Are data centres reaching capacity limits? According to some vendors -- notably infrastructure supplier American Power Conversion (APC) -- most data centres are approaching the limit of their expansion.
APC's CTO Neil Rasmussen posits that data centres are very inefficient. This situation arises, argues Rasmussen, from the miscommunication between facilities providers, such as buildings or facilities managers, and the IT manager. IT departments know how much hardware is or will be installed and have a fair idea of how much power it will draw. However, they can't communicate that directly to the facilities department because they don't share a lexicon for describing data centres -- articulating such values as volumes and location of cooling systems, for example.
He argues that existing measurements have failed the test of time, and that the result is inefficiency in the data centre. "To solve that problem we need to make an effective data centre description language thats concise, easy to understand, and is unambiguous and actionable. Anyone should able to build a solution given the description," says Rasmussen.
For him, efficiency is the key metric -- that is, power input measured against IT loads, which involves comparing the amount of power a data centre draws in toto, which includes not just the IT systems of course, but also cooling and other ancillary systems with the amount required by the computers themselves. The result is a ratio.
Rasmussen argues that the closer to 100 per cent utilisation that both the cooling and computing systems get, the more efficient they are in terms of computing output per watt consumed. At the moment, says Rasmussen, the tendency is to over-specify cooling systems while the computers run at low utilisation levels.
He argues that, if you want to specify for future expansion, it's very inefficient, for example, to specify twice the amount of cooling equipment required. It consumes more power in the longer term than it would cost to re-specify when the load doubles.
One of APC's customers, Dr Tim Bardsley, IT manager at the Wellcome Trust Centre for Human Genetics (WTCHG), has populated his data centre with the company's rack systems with the aim of providing extensible cooling. The WTCHG undertakes research into the genetics of diseases and is part of the University of Oxford's Division of Medical Sciences which makes considerable use of high performance computing systems.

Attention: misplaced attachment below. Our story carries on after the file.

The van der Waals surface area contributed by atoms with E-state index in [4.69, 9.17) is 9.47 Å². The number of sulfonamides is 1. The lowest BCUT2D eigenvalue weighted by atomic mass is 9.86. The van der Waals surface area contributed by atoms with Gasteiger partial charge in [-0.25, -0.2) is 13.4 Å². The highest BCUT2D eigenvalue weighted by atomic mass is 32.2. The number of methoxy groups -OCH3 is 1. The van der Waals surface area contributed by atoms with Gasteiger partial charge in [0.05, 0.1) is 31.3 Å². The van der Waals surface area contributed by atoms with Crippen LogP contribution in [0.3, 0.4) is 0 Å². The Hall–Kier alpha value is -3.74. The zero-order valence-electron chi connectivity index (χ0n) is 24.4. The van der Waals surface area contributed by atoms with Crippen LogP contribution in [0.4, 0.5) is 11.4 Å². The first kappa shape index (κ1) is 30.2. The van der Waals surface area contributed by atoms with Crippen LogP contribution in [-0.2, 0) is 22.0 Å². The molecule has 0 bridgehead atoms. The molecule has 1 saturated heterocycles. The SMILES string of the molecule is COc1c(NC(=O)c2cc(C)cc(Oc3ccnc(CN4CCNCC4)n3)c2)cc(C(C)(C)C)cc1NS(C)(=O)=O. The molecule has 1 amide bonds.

Bardsley agrees that it is easy for IT departments' demands to get lost between original specification and final outcome when new build-out is planned. This results from the large number of processes and departments through which such a project has to pass, where an understanding of the reasons for the specification becomes muddied.
He argues, however, that you cannot generalise when it comes to data centres: "I've worked in lots of them and every data centre needs to be addressed on own merits. Some are old and ill-designed to be high-performance computing infrastructures." He goes on to suggest that the main power and cooling problems will be those faced by older centres, especially those where blades are installed but where the power infrastructure to feed such a high density of server is inadequate. He adds though, that: "Ours is six years old and there are no glaring oversights."
So there may be some force in Rasmussen's argument that a new lexicon is needed. However, it would appear that the theoretical argument about efficiency -- which is likely to be prompted by the rapidly rising cost of energy -- may well be lost in the messy real world where building twice the capacity you need now in order to cover all eventualities, not least because you might not get the money on the second time of asking.
It's pretty tough too for IT managers to predict with any certainty when a data centre's load will double, only that it probably will. And that if you have it in hand now, life gets a tad simpler than having to undergo another round of budget submissions -- which might also provoke questions about why the system wasn't designed to cope with expansion in the first place.
While APC has an axe to grind as a vendor of data centre infrastructure supplying power and cooling, its point could well be valid in many circumstances. Why not do the maths before the next submission?
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